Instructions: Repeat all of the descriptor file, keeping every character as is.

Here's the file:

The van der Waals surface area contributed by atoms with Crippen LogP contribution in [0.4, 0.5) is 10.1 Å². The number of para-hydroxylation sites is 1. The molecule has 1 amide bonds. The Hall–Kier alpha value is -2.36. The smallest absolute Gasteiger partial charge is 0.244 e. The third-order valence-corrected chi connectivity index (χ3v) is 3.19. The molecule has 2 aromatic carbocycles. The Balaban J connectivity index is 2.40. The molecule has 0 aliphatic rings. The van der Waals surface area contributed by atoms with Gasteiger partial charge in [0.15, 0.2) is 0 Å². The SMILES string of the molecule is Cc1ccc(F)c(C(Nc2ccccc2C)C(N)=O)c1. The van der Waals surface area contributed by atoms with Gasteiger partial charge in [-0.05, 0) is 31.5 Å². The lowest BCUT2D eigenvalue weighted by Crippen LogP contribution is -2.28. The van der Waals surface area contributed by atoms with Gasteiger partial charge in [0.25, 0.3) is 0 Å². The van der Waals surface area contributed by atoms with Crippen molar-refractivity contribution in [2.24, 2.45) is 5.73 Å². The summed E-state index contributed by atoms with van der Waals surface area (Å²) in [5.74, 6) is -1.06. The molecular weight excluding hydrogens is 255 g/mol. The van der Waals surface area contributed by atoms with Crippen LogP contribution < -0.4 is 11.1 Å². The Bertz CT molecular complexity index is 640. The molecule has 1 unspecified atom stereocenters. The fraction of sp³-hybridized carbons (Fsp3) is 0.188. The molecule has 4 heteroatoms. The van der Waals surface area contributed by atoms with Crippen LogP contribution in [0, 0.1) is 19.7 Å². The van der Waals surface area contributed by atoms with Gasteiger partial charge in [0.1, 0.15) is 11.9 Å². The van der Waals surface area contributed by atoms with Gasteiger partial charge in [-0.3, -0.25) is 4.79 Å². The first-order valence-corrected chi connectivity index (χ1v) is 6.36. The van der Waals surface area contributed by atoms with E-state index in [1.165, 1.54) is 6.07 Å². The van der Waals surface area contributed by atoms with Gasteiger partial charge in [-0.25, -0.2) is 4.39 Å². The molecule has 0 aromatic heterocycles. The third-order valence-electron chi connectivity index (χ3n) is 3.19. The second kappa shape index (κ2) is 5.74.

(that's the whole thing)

The van der Waals surface area contributed by atoms with Crippen LogP contribution in [0.4, 0.5) is 10.1 Å². The number of para-hydroxylation sites is 1. The molecule has 1 amide bonds. The Hall–Kier alpha value is -2.36. The smallest absolute Gasteiger partial charge is 0.244 e. The third-order valence-corrected chi connectivity index (χ3v) is 3.19. The molecule has 2 aromatic carbocycles. The Balaban J connectivity index is 2.40. The molecule has 0 aliphatic rings. The van der Waals surface area contributed by atoms with Gasteiger partial charge in [0.15, 0.2) is 0 Å². The SMILES string of the molecule is Cc1ccc(F)c(C(Nc2ccccc2C)C(N)=O)c1. The van der Waals surface area contributed by atoms with Gasteiger partial charge in [-0.05, 0) is 31.5 Å². The lowest BCUT2D eigenvalue weighted by Crippen LogP contribution is -2.28. The van der Waals surface area contributed by atoms with Gasteiger partial charge in [0.25, 0.3) is 0 Å². The van der Waals surface area contributed by atoms with Crippen molar-refractivity contribution in [2.24, 2.45) is 5.73 Å². The summed E-state index contributed by atoms with van der Waals surface area (Å²) in [5.74, 6) is -1.06. The molecular weight excluding hydrogens is 255 g/mol. The van der Waals surface area contributed by atoms with Crippen LogP contribution < -0.4 is 11.1 Å². The Bertz CT molecular complexity index is 640. The molecule has 1 unspecified atom stereocenters. The fraction of sp³-hybridized carbons (Fsp3) is 0.188. The molecule has 4 heteroatoms. The van der Waals surface area contributed by atoms with Crippen LogP contribution in [0, 0.1) is 19.7 Å². The van der Waals surface area contributed by atoms with Gasteiger partial charge in [0.1, 0.15) is 11.9 Å². The van der Waals surface area contributed by atoms with Gasteiger partial charge in [-0.3, -0.25) is 4.79 Å². The first-order valence-corrected chi connectivity index (χ1v) is 6.36. The van der Waals surface area contributed by atoms with E-state index in [1.165, 1.54) is 6.07 Å². The van der Waals surface area contributed by atoms with Gasteiger partial charge in [-0.25, -0.2) is 4.39 Å². The molecule has 0 aromatic heterocycles. The third-order valence-electron chi connectivity index (χ3n) is 3.19. The second kappa shape index (κ2) is 5.74.